ôHistorically in Asia, we have not had this problem,ö Taneja says. ôWhen you have a low tax market base, people donÆt think about this issue. What people here tend to do is invest in property and then speculate.ö
In the West, markets that developed first in terms of fund management have been the markets where people were conscious about saving for their retirement. It was only after they got used to the idea of saving, such as through the 401K plan in the US, that they started investing heavily in mutual funds.
ôIn Asia, we went back-to-front. ItÆs only in recent years that we have seen the development of a non-government sponsored or corporate retirement plans. Apart from that, investment has been largely speculative or personal,ö Taneja says.
Another reason why financial advisory hasnÆt flourished in Asia involves culture.
ôIn the west people are perfectly happy to relinquish control to advisers,ö Taneja says. ôIn Asia, they tend to want to manage and control their investments. The role of a private banker in Asia is essentially that of a bag man, in the sense that they are figuratively carrying your bag. This is changing so slowly on the margin.ö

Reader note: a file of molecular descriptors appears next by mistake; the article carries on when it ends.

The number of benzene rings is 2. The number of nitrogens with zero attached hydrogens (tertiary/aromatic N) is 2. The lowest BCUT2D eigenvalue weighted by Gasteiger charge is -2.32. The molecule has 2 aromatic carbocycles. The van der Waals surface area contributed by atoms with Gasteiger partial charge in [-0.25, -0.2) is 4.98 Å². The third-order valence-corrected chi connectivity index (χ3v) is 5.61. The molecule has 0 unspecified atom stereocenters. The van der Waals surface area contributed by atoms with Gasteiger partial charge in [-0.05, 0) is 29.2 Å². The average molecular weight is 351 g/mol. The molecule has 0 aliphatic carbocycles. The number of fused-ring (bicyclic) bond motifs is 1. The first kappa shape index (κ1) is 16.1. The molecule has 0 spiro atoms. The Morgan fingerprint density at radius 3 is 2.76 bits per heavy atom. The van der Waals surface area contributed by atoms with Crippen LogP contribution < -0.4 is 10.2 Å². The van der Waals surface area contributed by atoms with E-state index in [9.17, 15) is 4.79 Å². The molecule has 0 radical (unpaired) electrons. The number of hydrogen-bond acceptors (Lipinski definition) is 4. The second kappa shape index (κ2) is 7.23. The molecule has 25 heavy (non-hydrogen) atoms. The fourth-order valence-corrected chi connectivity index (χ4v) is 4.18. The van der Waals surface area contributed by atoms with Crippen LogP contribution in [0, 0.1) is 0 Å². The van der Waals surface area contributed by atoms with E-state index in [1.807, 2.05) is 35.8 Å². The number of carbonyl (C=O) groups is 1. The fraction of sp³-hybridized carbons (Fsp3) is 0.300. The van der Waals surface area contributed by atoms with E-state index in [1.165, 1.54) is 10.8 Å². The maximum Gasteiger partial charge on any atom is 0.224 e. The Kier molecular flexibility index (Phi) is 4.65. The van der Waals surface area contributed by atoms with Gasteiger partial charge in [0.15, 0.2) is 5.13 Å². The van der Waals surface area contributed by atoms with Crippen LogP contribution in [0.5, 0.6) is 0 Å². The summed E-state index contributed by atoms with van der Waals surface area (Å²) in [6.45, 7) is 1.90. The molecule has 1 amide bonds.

With banks dominating the distribution channels, fees are likely to stay high in the next five years.
Ideally, the fund management industry should operate in an environment where there are no front-end fees, Taneja says, noting that front-end fees in Asia have been steep at around 5% of assets or higher.
Distributors should be compensated, but not upfront, he says, adding they should be compensated only if they are giving meaningful advice. Fund management companies that use the banking distribution channel get nothing from the front-end fees.
ôBanks say the upfront fee is used to pay for the expertise that they have. But what they are not saying is it really pays for the expensive offices they have and for other things that have no relevance to the investment process,ö Taneja says. ôIf all they are doing is transacting money on an investorÆs behalf, they should just charge a specific fee to do that.ö